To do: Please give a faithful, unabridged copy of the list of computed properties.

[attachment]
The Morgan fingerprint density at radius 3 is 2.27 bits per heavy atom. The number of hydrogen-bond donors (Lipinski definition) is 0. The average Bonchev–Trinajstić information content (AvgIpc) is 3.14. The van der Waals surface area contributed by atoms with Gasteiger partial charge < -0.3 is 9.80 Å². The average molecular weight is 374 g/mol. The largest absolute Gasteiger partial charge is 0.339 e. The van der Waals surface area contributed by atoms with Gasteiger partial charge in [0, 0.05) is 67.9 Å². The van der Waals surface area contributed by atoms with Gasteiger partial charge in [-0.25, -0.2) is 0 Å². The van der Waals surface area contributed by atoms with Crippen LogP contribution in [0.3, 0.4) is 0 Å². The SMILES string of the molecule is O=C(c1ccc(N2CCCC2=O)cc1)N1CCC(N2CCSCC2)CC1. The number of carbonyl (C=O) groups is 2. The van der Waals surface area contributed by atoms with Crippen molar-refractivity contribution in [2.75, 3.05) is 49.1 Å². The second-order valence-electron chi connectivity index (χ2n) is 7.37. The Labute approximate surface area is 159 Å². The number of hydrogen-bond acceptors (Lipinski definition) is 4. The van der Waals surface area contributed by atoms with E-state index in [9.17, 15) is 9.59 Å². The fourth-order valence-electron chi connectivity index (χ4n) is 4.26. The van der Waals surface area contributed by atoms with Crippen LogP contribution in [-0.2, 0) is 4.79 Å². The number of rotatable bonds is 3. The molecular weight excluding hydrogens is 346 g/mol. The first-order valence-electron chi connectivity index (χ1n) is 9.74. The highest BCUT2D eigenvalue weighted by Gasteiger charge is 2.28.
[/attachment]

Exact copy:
The Morgan fingerprint density at radius 3 is 2.27 bits per heavy atom. The number of hydrogen-bond donors (Lipinski definition) is 0. The average Bonchev–Trinajstić information content (AvgIpc) is 3.14. The van der Waals surface area contributed by atoms with Gasteiger partial charge < -0.3 is 9.80 Å². The average molecular weight is 374 g/mol. The largest absolute Gasteiger partial charge is 0.339 e. The van der Waals surface area contributed by atoms with Gasteiger partial charge in [0, 0.05) is 67.9 Å². The van der Waals surface area contributed by atoms with Gasteiger partial charge in [-0.25, -0.2) is 0 Å². The van der Waals surface area contributed by atoms with Crippen LogP contribution in [0.3, 0.4) is 0 Å². The SMILES string of the molecule is O=C(c1ccc(N2CCCC2=O)cc1)N1CCC(N2CCSCC2)CC1. The number of carbonyl (C=O) groups is 2. The van der Waals surface area contributed by atoms with Crippen molar-refractivity contribution in [2.75, 3.05) is 49.1 Å². The second-order valence-electron chi connectivity index (χ2n) is 7.37. The Labute approximate surface area is 159 Å². The number of hydrogen-bond acceptors (Lipinski definition) is 4. The van der Waals surface area contributed by atoms with E-state index in [9.17, 15) is 9.59 Å². The fourth-order valence-electron chi connectivity index (χ4n) is 4.26. The van der Waals surface area contributed by atoms with Crippen LogP contribution in [-0.2, 0) is 4.79 Å². The number of rotatable bonds is 3. The molecular weight excluding hydrogens is 346 g/mol. The first-order valence-electron chi connectivity index (χ1n) is 9.74. The highest BCUT2D eigenvalue weighted by Gasteiger charge is 2.28.